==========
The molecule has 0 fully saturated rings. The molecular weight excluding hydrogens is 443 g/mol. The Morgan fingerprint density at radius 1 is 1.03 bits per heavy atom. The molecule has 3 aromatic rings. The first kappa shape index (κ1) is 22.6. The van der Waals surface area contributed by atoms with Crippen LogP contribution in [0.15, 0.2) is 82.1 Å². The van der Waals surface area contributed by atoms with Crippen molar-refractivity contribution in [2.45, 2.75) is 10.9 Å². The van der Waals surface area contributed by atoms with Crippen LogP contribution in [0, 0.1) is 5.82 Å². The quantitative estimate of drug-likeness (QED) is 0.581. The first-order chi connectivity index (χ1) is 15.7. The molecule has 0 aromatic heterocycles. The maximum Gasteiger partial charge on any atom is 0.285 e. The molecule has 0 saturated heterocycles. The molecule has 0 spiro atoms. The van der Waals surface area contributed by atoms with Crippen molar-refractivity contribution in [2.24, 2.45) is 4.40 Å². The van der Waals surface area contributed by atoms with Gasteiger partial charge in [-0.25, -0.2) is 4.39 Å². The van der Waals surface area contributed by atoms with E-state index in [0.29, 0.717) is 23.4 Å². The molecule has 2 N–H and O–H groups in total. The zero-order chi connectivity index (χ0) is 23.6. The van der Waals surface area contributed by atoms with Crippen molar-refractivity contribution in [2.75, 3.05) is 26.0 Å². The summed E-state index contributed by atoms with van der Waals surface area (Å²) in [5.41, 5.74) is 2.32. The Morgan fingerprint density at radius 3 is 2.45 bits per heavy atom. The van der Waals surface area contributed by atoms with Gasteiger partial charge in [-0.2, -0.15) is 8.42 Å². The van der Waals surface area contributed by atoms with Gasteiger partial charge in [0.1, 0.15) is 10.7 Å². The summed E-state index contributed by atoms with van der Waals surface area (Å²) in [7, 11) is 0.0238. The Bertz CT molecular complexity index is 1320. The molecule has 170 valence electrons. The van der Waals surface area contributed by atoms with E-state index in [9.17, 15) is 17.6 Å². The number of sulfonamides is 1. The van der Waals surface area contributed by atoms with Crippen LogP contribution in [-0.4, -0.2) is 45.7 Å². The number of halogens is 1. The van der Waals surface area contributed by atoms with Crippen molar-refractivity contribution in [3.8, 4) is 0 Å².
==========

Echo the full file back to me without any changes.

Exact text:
The molecule has 0 fully saturated rings. The molecular weight excluding hydrogens is 443 g/mol. The Morgan fingerprint density at radius 1 is 1.03 bits per heavy atom. The molecule has 3 aromatic rings. The first kappa shape index (κ1) is 22.6. The van der Waals surface area contributed by atoms with Crippen LogP contribution in [0.15, 0.2) is 82.1 Å². The van der Waals surface area contributed by atoms with Crippen molar-refractivity contribution in [2.45, 2.75) is 10.9 Å². The van der Waals surface area contributed by atoms with Crippen LogP contribution in [0, 0.1) is 5.82 Å². The quantitative estimate of drug-likeness (QED) is 0.581. The first-order chi connectivity index (χ1) is 15.7. The molecule has 0 aromatic heterocycles. The maximum Gasteiger partial charge on any atom is 0.285 e. The molecule has 0 saturated heterocycles. The molecule has 0 spiro atoms. The van der Waals surface area contributed by atoms with Crippen molar-refractivity contribution in [2.24, 2.45) is 4.40 Å². The van der Waals surface area contributed by atoms with Gasteiger partial charge in [-0.25, -0.2) is 4.39 Å². The van der Waals surface area contributed by atoms with E-state index in [0.29, 0.717) is 23.4 Å². The molecule has 2 N–H and O–H groups in total. The zero-order chi connectivity index (χ0) is 23.6. The van der Waals surface area contributed by atoms with Crippen molar-refractivity contribution in [2.75, 3.05) is 26.0 Å². The summed E-state index contributed by atoms with van der Waals surface area (Å²) in [5.41, 5.74) is 2.32. The Morgan fingerprint density at radius 3 is 2.45 bits per heavy atom. The van der Waals surface area contributed by atoms with Gasteiger partial charge in [-0.2, -0.15) is 8.42 Å². The van der Waals surface area contributed by atoms with Gasteiger partial charge in [0.1, 0.15) is 10.7 Å². The summed E-state index contributed by atoms with van der Waals surface area (Å²) in [7, 11) is 0.0238. The Bertz CT molecular complexity index is 1320. The molecule has 170 valence electrons. The van der Waals surface area contributed by atoms with E-state index in [9.17, 15) is 17.6 Å². The number of sulfonamides is 1. The van der Waals surface area contributed by atoms with Crippen LogP contribution in [-0.4, -0.2) is 45.7 Å². The number of halogens is 1. The van der Waals surface area contributed by atoms with Crippen molar-refractivity contribution in [3.8, 4) is 0 Å².